“You’re a ball of stress these days, aren’t you?” That’s what my wife asked me one weekend last year, seven or eight months after we moved from California to Idaho. Idaho is not a stressful place, but my life in California was. There, I was always rushing, always doing something for my job, always had an outlet for stress.
Then, I moved to Idaho when my wife was offered a new job. My life stagnated after the move. I was a crime, court and fire reporter for a newspaper for three years. There was always something to cover, always something to do or write about. Now, I was sitting in our apartment, worrying all day about our finances and when I would get a job, as my wife’s salary as a high school teacher could only carry us so far. I feared the future during every waking moment.
I was fed up with how my life was going, and when my wife made that comment, I decided to embrace my new Idaho life of slow speed, and to take life as it comes. I can only change so much about my future, I realized, so I embraced the chaos. I had a fear of failure, and every rejection letter was feeding that. It started to numb me, but I realized each “no” opened up an opportunity for a better job and a “yes.” It worked, and I learned to live with the fear of the future, failure, and the unknown – and even got a steady job after about 10 months of unemployment. Here’re some tips from my own journey from stress monster to letting go of fear.
Everything in Idaho, as mentioned, feels slower than California. In seeing this, I realized there’s no sense rushing around when it just caused me more stress. I had an outlet back in California, where I didn’t in Idaho, sitting around on the couch all day. To deal with lingering stress, I take a few minutes out of my day to meditate. All it takes is a short break, five or 10 minutes, to sit, relax, and let my mind go blank. Now that we’ve moved into our finished house from the apartment, I like to sit near a window facing the mountains, relax, and let my mind go blank.
Science backs up meditation reducing depression. In one study, after 8 weeks of meditating for 27 minutes each day, grey matter density rose in the hippocampus and fell in the amygdala, improving learning and memory while decreasing depression.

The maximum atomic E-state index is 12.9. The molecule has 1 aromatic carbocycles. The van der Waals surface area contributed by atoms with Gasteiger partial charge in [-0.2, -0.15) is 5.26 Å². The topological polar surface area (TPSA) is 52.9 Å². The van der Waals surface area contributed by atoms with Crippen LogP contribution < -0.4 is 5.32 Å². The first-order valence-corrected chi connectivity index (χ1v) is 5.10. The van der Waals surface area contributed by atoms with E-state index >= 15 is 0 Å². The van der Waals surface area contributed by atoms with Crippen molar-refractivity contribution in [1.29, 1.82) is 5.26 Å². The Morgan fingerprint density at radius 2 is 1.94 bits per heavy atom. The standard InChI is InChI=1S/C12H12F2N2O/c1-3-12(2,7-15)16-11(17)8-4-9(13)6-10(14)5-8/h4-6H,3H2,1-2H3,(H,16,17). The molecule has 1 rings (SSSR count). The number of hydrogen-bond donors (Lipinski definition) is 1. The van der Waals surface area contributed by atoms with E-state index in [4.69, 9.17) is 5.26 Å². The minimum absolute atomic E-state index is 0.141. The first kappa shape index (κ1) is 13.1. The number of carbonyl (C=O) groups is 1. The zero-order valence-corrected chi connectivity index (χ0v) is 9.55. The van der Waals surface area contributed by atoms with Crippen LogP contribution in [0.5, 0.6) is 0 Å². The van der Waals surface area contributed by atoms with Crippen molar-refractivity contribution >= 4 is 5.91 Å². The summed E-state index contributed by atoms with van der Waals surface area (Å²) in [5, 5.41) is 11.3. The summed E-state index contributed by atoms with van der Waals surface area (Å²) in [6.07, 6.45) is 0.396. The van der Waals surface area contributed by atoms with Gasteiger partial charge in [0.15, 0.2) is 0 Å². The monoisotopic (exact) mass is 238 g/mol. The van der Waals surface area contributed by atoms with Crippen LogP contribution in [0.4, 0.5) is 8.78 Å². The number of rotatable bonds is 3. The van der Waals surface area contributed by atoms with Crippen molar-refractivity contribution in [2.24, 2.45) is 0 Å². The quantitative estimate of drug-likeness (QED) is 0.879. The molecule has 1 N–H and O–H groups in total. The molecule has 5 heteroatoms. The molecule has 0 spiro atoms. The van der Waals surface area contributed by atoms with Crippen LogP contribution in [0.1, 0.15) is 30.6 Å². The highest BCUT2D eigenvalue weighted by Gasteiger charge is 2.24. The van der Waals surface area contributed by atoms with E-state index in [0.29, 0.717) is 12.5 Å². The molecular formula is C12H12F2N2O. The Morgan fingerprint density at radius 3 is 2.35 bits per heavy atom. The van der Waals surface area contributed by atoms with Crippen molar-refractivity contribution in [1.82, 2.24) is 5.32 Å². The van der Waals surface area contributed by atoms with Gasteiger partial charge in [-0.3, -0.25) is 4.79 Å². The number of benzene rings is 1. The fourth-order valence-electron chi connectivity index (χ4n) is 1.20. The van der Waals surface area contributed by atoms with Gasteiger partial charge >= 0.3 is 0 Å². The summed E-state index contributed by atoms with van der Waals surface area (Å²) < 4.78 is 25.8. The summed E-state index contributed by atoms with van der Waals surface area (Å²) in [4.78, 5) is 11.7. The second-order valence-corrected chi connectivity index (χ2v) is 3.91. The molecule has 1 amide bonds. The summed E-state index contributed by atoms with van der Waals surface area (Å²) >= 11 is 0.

Sometimes, I repeat a mantra. Since I’m a huge nerd, I use the Litany of Fear from Frank Herbert’s Dune: “I must not fear. Fear is the mind-killer. Fear is the little-death that brings total obliteration. I will face my fear. I will permit it to pass over me and through me. And when it has gone past I will turn the inner eye to see its path. Where the fear has gone there will be nothing. Only I will remain.”
Bring the beach to you
Speaking of stress, one of the things I discovered while I had no job was It suddenly occurred to me why I loved living on the beach. While I was in college in Monterey for two years, I could see the beach from my dorm room. I could be on the beach, listening to the waves, in minutes. The sound of the waves while reading a good book was extremely calming. It turns out the sound of flowing water can ease your mind. I’m going put a small water feature, probably a small waterfall of sorts, at my desk at home. After a hard day at work, I can sit at my desk and relax, flexing my creative muscles and write my novel while the calming sound of water washes the workday troubles away.
My grandparents, especially since they retired, focused their lives on art. While both painted, my grandfather used to make jewelry, primarily with turquoise, until his hands simply wouldn’t let me. He often wore his own bolo tie with a turquoise centerpiece, and sent me a watch band with turquoise in it. Turquoise, it turns out, is said to promote happiness, health and good luck. At 92 years old, despite mounting health problems, they are both happy. It can’t hurt to switch out my old metal watch band with the leather one my grandpa studded with turquoise – I could use the happiness boost.
Release the endorphins
The Mayo Clinic calls exercise “meditation in motion.” Running, walking, playing a game of dodgeball – exercising releases endorphins, the chemical in your brain that triggers happy emotions. Say goodbye to anxiety while you focus on a fast-paced sport, or while you enjoy nature while mountain biking. I often take walks around the neighborhood with my wife after dinner, set against the breathtaking sunsets of Idaho.
Putting things in perspective
Starting to meditate and live a bit more holistically and mindfully reminds me of a famous quote from noted scientist and one of my personal heroes, Carl Sagan. When the Voyager 1 spacecraft took a photo of the Earth in 1990, 3.7 billion miles from home, our planet was barely more than a tenth of a pixel in size. “Look again at that dot,” he said. “That’s here. That’s home. That’s us. On it everyone you love, everyone you know, everyone you ever heard of, every human being who ever was, lived out their lives.” The quote goes one, but it’s basically every person, good or bad, happy or sad, lives on that “mote of dust suspended in a sunbeam.”
Whenever I feel the crushing weight of extreme stress, I remember Sagan’s words. It makes me feel incredibly small, but in a good way. If I’m small compared to the universe, then my problems and worries are small. I can start letting go of the little things and stop being a nervous ball of energy, worry, stress and fear.
Cole Mayer is a former professional journalist covering crime, court and fire stories. Cole spends his free time on freelance writing, playing video games, and slowly writing a crime novel. You can follow him at Twitter